- a member of a group of Indian peoples formerly dominant through the Lesser Antilles, now found in small numbers in a few areas of the West Indies and in parts of Central America and northeastern South America.
- the family of languages spoken by the Caribs.
Origin of Carib
1545–55; < Spanish caribe < Arawak
Dictionary.com Unabridged Based on the Random House Unabridged Dictionary, © Random House, Inc. 2018
Examples from the Web for carib
Morgan and Carib had taken care that no one had marked their departure.Sir Henry Morgan, Buccaneer
Cyrus Townsend Brady
The population was largely Carib, a savage race given to cannibalism.Plotting in Pirate Seas
The Carib women in Surinam think that large calves of the leg are a beauty.Folkways
William Graham Sumner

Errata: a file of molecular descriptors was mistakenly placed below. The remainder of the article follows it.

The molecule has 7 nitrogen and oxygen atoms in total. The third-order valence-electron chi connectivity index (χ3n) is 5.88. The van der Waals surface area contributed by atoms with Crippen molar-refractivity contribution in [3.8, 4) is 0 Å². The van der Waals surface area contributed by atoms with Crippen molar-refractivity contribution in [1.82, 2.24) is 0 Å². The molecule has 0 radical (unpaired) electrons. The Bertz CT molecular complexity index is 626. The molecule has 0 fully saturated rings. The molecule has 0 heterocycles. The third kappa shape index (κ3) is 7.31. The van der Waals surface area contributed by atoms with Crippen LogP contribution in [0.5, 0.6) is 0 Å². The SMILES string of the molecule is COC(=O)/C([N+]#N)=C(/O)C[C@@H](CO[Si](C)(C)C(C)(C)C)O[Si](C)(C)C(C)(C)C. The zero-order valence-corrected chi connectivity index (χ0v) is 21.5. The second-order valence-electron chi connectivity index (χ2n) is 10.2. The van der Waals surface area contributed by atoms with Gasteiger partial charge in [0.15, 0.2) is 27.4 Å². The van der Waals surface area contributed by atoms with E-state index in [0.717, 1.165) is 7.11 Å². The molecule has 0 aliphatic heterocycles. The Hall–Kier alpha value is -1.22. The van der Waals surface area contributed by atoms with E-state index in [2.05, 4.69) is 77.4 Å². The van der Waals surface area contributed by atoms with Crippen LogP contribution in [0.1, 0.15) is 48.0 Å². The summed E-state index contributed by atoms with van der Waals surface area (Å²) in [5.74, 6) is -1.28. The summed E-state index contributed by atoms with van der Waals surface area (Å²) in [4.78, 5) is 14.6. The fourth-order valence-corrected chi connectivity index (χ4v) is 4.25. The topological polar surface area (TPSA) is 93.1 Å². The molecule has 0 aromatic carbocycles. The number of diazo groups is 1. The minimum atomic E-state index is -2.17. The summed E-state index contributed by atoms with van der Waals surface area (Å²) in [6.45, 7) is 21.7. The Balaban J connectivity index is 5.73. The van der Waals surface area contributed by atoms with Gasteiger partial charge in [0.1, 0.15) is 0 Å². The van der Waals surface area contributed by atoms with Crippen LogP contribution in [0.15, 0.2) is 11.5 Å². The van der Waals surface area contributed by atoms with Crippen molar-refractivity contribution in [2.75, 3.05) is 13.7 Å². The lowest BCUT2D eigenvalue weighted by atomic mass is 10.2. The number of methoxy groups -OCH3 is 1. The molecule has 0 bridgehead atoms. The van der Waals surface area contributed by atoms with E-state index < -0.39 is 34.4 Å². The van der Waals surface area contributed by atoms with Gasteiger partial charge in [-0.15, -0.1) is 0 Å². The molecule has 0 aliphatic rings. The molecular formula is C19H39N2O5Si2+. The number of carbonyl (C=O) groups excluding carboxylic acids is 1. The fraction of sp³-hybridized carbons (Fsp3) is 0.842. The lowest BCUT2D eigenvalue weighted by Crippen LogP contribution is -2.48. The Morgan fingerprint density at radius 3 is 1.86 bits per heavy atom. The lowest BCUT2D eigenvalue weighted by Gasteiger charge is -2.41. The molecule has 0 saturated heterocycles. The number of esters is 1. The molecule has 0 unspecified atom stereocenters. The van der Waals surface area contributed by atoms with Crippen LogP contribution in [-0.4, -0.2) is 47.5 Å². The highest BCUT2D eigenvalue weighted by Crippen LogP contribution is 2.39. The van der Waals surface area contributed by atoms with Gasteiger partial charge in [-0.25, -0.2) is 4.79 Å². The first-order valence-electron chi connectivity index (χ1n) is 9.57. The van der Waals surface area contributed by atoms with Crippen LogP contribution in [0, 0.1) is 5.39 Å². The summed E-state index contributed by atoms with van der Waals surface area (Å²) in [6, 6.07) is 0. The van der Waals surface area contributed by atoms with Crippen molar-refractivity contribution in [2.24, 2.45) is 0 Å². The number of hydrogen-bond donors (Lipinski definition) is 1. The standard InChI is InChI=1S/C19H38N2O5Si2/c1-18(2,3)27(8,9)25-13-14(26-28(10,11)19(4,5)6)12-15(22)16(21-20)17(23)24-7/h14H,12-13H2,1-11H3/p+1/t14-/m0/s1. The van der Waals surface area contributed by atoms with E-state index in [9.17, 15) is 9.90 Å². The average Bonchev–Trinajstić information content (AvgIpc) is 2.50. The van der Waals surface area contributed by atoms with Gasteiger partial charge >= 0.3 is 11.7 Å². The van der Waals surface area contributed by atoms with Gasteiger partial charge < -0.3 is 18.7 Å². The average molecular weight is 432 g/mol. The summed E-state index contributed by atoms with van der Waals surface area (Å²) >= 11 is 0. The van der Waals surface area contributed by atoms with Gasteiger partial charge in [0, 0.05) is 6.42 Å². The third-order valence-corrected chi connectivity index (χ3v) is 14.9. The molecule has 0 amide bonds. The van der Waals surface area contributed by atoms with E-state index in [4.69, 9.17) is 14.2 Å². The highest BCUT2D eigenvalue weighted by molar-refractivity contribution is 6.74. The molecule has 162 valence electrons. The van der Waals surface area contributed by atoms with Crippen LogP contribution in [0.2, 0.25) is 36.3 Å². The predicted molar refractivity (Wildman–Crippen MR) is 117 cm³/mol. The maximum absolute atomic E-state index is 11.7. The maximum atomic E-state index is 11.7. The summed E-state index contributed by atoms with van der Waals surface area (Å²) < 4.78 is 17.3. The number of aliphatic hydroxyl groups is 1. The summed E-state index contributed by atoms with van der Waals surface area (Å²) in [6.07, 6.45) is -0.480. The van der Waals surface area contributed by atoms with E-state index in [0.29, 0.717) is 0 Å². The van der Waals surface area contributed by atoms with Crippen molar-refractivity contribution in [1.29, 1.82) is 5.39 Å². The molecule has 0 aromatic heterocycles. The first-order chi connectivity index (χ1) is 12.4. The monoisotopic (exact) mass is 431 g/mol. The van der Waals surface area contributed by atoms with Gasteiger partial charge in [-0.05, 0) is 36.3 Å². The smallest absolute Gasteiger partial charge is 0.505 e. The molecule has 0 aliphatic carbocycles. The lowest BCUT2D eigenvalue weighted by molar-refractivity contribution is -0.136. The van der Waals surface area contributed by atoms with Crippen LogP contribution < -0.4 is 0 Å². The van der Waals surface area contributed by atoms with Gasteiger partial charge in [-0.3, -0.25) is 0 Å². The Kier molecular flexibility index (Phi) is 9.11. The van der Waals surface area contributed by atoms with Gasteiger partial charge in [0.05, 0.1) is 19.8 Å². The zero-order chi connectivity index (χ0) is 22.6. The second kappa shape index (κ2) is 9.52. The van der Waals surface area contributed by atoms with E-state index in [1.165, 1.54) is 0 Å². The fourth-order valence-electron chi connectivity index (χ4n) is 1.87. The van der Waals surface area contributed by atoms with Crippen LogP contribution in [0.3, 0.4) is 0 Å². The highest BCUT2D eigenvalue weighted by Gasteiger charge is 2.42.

A Carib chief arriving with a slave, offered him for sale to the English governor.
On the banks of the Pomaroon lived a Carib family, with a number of small children.
- plural -ibs or -ib a member of a group of American Indian peoples of NE South America and the Lesser Antilles
- the family of languages spoken by these peoples
C16: from Spanish Caribe, from Arawak
Collins English Dictionary - Complete & Unabridged 2012 Digital Edition © William Collins Sons & Co. Ltd. 1979, 1986 © HarperCollins Publishers 1998, 2000, 2003, 2005, 2006, 2007, 2009, 2012
Word Origin and History for carib
1550s, from Spanish Caribe, from Arawakan kalingo or kalino, said to mean "brave ones" or else "strong men." As an adjective by 1881.
Online Etymology Dictionary, © 2010 Douglas Harper